RYE — The New Hampshire Department of Environmental Services issued an immediate boil water order Wednesday forcustomers of the Rye Water District after samples detected E.coli bacteria.
Announced Wednesday, the department wrote in its advisory: “All consumers are being notified by the system and DES staff is working with the system to resolve the situation.” Soil Disinfection
The Rye Water District, located on Sagamore Road, was beginning the process of notifying district customers Wednesday afternoon. District superintendent Arik Jones noted that the district had yet to determine ways to assist affected users, such as by providing them with bottled water.
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Rye residents are distributed water by three purveyors, according to Jones: the Rye Water District, the city of Portsmouth and the Aquarion Water Company. The Department of Environmental Services’ boil order affects Rye Water District customers living in town only, he said.
“This does not affect Aquarion customers,” Jones said. “It does not affect anybody served by Portsmouth.”
The Rye Water District services roughly 1,600 connections and about 4,000 total customers.
Jones said the boil water advisory does not include Greenland residents, who the district serves using Portsmouth water.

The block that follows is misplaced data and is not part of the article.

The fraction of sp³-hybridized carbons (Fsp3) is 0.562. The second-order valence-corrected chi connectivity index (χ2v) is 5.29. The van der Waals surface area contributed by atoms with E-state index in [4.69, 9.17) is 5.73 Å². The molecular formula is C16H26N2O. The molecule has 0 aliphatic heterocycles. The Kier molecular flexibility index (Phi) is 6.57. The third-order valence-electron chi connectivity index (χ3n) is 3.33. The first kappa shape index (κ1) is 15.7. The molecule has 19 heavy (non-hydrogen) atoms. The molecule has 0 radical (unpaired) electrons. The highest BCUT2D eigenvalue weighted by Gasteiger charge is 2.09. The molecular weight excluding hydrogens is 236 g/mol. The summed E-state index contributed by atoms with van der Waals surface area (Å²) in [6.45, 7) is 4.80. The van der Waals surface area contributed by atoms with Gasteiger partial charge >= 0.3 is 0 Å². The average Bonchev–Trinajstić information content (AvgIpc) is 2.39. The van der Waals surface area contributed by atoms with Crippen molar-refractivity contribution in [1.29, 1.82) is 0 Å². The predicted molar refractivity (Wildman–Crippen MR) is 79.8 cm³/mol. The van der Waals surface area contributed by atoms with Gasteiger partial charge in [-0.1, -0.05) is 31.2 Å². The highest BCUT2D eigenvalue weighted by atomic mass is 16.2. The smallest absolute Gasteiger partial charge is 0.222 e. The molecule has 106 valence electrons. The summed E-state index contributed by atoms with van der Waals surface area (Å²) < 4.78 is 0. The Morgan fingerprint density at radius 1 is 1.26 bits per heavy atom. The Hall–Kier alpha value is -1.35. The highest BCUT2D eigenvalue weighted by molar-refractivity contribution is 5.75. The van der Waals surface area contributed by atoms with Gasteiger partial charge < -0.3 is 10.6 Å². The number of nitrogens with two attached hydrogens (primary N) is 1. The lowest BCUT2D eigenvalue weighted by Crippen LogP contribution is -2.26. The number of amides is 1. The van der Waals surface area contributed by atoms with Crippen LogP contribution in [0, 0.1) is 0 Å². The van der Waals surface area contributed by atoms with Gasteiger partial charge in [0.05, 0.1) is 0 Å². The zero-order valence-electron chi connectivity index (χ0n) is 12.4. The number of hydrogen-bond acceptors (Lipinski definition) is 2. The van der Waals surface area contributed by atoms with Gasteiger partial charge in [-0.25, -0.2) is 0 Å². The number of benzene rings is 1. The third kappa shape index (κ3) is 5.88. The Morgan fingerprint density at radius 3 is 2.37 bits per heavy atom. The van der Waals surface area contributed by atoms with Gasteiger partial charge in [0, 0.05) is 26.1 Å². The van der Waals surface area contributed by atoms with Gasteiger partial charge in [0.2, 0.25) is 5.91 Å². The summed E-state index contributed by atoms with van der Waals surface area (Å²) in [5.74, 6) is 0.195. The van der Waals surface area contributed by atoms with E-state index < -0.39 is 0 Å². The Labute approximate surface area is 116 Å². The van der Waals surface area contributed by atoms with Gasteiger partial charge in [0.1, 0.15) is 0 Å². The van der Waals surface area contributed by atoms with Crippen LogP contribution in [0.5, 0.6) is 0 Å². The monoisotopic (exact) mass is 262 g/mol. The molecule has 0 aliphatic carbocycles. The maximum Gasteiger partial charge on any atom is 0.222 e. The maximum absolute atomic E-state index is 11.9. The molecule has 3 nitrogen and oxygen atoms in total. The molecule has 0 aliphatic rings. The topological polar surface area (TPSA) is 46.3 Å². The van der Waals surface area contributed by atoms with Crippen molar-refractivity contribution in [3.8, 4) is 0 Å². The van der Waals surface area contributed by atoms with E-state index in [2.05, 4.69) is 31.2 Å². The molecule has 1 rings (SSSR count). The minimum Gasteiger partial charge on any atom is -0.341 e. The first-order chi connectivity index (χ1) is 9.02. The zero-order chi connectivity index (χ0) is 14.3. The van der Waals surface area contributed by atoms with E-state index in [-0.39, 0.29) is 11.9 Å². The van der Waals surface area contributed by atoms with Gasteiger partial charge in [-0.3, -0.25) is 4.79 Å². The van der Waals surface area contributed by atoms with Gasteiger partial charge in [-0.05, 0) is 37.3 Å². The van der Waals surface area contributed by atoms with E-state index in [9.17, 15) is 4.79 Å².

The district owns three wells on Garland Road, two pressure zones, approximately 39 miles of distribution pipe and three different storage tanks.
The Department of Environmental Services notes that it must have two consecutive water sample sets of five samples each, taken 24 hours apart from each other, showing the absence of bacteria for boil order advisories to be lifted.
“Every public water system conducts periodic monitoring for coliforms and, when coliforms are detected, fecal coliforms,” the department wrote of its water sampling.
Anybody who drinks water that contains contaminants like E.coli can become ill, according to the department. Infants, young children, elderly people and people with severely compromised immune systems are at greater risk of becoming sick by ingesting water with bacteria.
Symptoms from water-related illness include diarrhea, cramps, nausea, jaundice, headaches and fatigue.
Unboiled water from a system under an advisory should not be used to drink, nor should it be used for making ice, brushing teeth, washing fruits and vegetables, preparing food and making baby formula.
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For handwashing, boiled water, bottled water or hand sanitizer is recommended versus untreated water in a contaminated system, per the Department of Environmental Services. People can still shower, though they should not swallow any of the running water.
“When a drinking water sample is reported as ‘E. coli positive,’ it does not mean that this specific strain is present and in fact, it is probably not present,” the department stated in a boil order advisory fact sheet. “However, it does indicate recent fecal contamination. Boiling or treating contaminated drinking water with a disinfectant destroys all forms of E. coli.”
Animal Quarters Disinfectant The Centers for Disease Control recommends people bring water to a rolling boil for one minute in order to fend off bacteria. Boiled water can then be cooled and is safe to drink.